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Colum P. Nolan and R. Loch Macdonald

✓ The authors tested the null hypothesis that published literature with a high level of evidence does not support the assertion that subarachnoid hemorrhage (SAH) causes cerebral vasospasm, which in turn causes cerebral infarction and poor outcome after aneurysmal SAH. The medical literature on SAH was searched in MEDLINE. The author's personal files of all published literature on SAH were reviewed. References cited in Cochrane reviews as well as the published papers that were reviewed were also retrieved.

There is no question that SAH causes what the authors have chosen to call “angiographic vasospasm.” However, the incidence and severity of vasospasm in recent series of patients is not well defined. There is reasonable evidence that vasospasm causes infarction, but again, accurate data on how severe and how diffuse vasospasm has to be to cause infarction and how often vasospasm is the primary cause of infarction are not available. There are good data on the incidence of cerebral infarction after SAH, and these data indicate that it is highly associated with poor outcome. The link between angiographic vasospasm and poor outcome is particularly poorly described in terms of what would be considered data of a high level of evidence.

The question as to whether there is a clear pathway from SAH to vasospasm to cerebral infarction to poor outcome seems so obvious to neurosurgeons as to make it one not worth asking. Nevertheless, the obvious is not always true or accurate, so it is important to note that published literature only weakly supports the causative association of vasospasm with infarction and poor outcome after SAH. It behooves neurosurgeons to document this seemingly straightforward pathway with high-quality evidence acceptable to the proponents of evidence-based medicine.

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George W. Weyer, Colum P. Nolan, and R. Loch Macdonald

✓Cerebral vasospasm and delayed cerebral ischemia remain common complications of aneurysmal subarachnoid hemorrhage (SAH), and yet therapies for cerebral vasospasm are limited. Despite a large number of clinical trials, only calcium antagonists have strong evidence supporting their effectiveness. The purpose of this work was to perform a systematic review of the literature on the treatment of cerebral vasospasm.

A literature search for randomized controlled trials of therapies used for prevention or treatment of cerebral vasospasm and/or delayed cerebral ischemia was conducted, and 41 articles meeting the review criteria were found. Study characteristics and primary results of these articles are reviewed.

Key indicators of quality were poor when averaged across all studies, but have improved greatly over time. The only proven therapy for vasospasm is nimodipine. Tirilazad is not effective, and studies of hemodynamic maneuvers, magnesium, statin medications, endothelin antagonists, steroid drugs, anticoagulant/antiplatelet agents, and intrathecal fibrinolytic drugs have yielded inconclusive results.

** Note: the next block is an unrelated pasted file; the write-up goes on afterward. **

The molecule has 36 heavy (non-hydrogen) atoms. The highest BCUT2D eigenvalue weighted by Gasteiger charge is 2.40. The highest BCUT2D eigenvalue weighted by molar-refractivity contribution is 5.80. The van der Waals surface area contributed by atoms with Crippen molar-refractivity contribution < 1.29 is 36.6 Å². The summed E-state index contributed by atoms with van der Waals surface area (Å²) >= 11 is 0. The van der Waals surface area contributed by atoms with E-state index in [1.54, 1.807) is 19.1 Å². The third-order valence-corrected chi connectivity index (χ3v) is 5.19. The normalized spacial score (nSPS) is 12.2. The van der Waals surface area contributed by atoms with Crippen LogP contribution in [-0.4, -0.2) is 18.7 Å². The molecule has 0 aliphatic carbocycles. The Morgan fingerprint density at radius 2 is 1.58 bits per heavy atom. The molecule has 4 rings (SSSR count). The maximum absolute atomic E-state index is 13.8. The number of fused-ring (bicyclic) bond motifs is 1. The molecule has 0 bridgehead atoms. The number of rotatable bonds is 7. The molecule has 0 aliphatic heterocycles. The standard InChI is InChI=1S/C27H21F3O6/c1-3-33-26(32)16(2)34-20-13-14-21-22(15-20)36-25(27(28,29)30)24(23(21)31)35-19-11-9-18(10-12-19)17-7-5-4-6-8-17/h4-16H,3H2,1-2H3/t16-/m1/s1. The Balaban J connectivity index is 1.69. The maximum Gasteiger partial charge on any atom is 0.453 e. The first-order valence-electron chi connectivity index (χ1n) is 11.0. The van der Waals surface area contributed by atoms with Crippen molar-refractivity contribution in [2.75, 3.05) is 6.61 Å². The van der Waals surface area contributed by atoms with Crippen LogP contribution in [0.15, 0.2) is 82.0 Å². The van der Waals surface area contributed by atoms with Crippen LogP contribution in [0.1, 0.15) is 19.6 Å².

The following conclusions were made: nimodipine is indicated after SAH and tirilazad is not effective. More study of hemodynamic maneuvers, the effectiveness of other calcium channel antagonists such as nicardipine delivered by other routes (for example intrathecally), magnesium, statin drugs, endothelin antagonists, and intrathecal fibrinolytic therapy is warranted. There is less enthusiasm for the study of steroid drugs and anticoagulant/antiplatelet agents because they entail more risks and investigations so far have shown little evidence of efficacy. The study of rescue therapy such as balloon angioplasty and intraarterial vasodilating agents will be difficult. The quality of clinical trials should be improved.

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Lester Lee, Sharon Low, David Low, Lee Ping Ng, Colum Nolan, and Wan Tew Seow


The introduction of ventriculoperitoneal shunts changed the way hydrocephalus was treated. Whereas much is known about the causes of shunt failure in the first few years, there is a paucity of data in the literature regarding the cause of late shunt failures. The authors conducted a study to find out the different causes of late shunt failures in their institution.


A 10-year retrospective study of all the patients who were treated in the authors' hospital between 2006 and 2015 was conducted. Late shunt failures included those in patients who had to undergo shunt revision more than 5 years after their initial shunt insertion. The patient's notes and scans were reviewed to obtain the age and sex of the patient, the time it took for the shunt to fail, the reason for failure, and the patient's follow-up.


Forty-six patients in the authors' institution experienced 48 late shunt failures in the last 10 years. Their ages ranged from 7 to 26 years (12.23 ± 4.459 years [mean ± SD]). The time it took for the shunts to fail was between 6 and 24 years (mean 10.25 ± 3.77 years). Reasons for failure resulting in shunt revision include shunt fracture in 24 patients (50%), shunt blockage in 14 patients (29.2%), tract fibrosis in 6 patients (12.5%), shunt dislodgement in 2 patients (4.2%), and shunt erosion in 2 patients (4.2%). Postoperative follow-up for the patients ranged from 6 to 138 months (mean 45.15 ± 33.26 months).


Late shunt failure is caused by the effects of aging on the shunt, and the complications are different from early shunt failure. A large proportion are complications associated with shunt calcification. The authors advocate a long follow-up for pediatric patients with shunts in situ to monitor them for various causes of late shunt failure.